Multiple sclerosis is a neurological disease that is generally disabling. It not only affects the brain but also the spinal cord. It is a progressive disease, implying that it gets worse over time. An insulating sheath referred to as myelin tends to normally become inflamed as well as damaged. This tends to disrupt or slow the impulses of the nerves. Inflammation that is caused by this disease tends to leave areas of scarring that is referred to as sclerosis.
Multiple sclerosis as already stated is a progressive disease and therefore, stays for a lifetime. The three most common patterns that are seen in patients with multiple sclerosis are as following:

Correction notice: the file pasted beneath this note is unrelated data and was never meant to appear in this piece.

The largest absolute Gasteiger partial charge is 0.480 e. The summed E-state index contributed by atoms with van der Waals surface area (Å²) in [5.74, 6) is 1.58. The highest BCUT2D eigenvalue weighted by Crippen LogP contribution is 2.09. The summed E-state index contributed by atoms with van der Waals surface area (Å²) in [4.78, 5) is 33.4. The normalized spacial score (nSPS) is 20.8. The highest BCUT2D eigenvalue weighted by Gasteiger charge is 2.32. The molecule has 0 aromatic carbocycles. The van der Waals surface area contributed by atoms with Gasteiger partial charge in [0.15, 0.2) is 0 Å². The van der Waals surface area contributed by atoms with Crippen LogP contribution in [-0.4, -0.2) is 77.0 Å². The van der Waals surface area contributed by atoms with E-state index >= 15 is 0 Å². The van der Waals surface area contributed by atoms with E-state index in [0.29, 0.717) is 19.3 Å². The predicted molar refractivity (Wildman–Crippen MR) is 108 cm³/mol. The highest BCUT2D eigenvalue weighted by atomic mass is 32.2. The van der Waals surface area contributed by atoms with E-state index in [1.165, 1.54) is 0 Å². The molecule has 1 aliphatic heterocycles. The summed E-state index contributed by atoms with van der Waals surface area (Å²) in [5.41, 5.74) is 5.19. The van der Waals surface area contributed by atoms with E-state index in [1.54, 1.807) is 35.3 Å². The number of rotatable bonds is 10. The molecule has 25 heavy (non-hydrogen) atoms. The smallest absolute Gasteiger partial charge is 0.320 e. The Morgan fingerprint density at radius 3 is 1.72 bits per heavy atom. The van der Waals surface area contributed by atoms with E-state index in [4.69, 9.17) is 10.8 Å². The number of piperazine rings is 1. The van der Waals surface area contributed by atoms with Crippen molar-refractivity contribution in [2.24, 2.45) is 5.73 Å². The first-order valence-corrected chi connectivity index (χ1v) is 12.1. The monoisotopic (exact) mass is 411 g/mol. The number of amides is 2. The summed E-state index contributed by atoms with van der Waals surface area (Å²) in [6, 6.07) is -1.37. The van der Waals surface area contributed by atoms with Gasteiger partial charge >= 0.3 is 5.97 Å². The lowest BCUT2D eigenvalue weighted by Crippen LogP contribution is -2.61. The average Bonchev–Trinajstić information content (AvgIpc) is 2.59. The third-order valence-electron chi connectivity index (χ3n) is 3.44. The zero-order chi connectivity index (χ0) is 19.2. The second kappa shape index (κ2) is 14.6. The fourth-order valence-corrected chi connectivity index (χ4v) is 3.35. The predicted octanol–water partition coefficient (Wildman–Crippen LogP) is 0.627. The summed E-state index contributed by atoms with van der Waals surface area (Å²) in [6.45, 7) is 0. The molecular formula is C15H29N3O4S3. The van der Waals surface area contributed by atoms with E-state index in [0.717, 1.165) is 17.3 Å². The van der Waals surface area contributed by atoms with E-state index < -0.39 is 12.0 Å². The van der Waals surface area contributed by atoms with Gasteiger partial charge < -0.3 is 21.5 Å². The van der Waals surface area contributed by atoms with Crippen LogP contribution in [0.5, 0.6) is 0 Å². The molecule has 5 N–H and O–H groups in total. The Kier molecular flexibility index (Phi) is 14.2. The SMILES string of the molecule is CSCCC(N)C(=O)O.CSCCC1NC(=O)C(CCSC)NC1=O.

1. Relapsing remitting MS: there are relapses i.e. episodes when the symptoms tend to get worse all of a sudden, which are later followed by periods of recovery, also called remissions. Between the relapses, the condition of the patients tends to be stable i.e. without deterioration. This kind of MS is the most common type as it accounts for a majority of cases at the onset of the disease. At least half of those people suffering from relapsing remitting MS tend to get into a secondary progressive phase over a period of time.
2. Primary progressive MS: the symptoms of this type of MS get worse gradually and continuously. In this type of MS, there are no relapses or remissions.
3. Secondary progressive MS: in this type of MS, a patient who already had a secondary progressive MS tends to experience a gradual deterioration in the functioning of the nerves. This may be experienced with or without the relapses. If the relapses occur, it is referred to as “progressive relapsing” MS.
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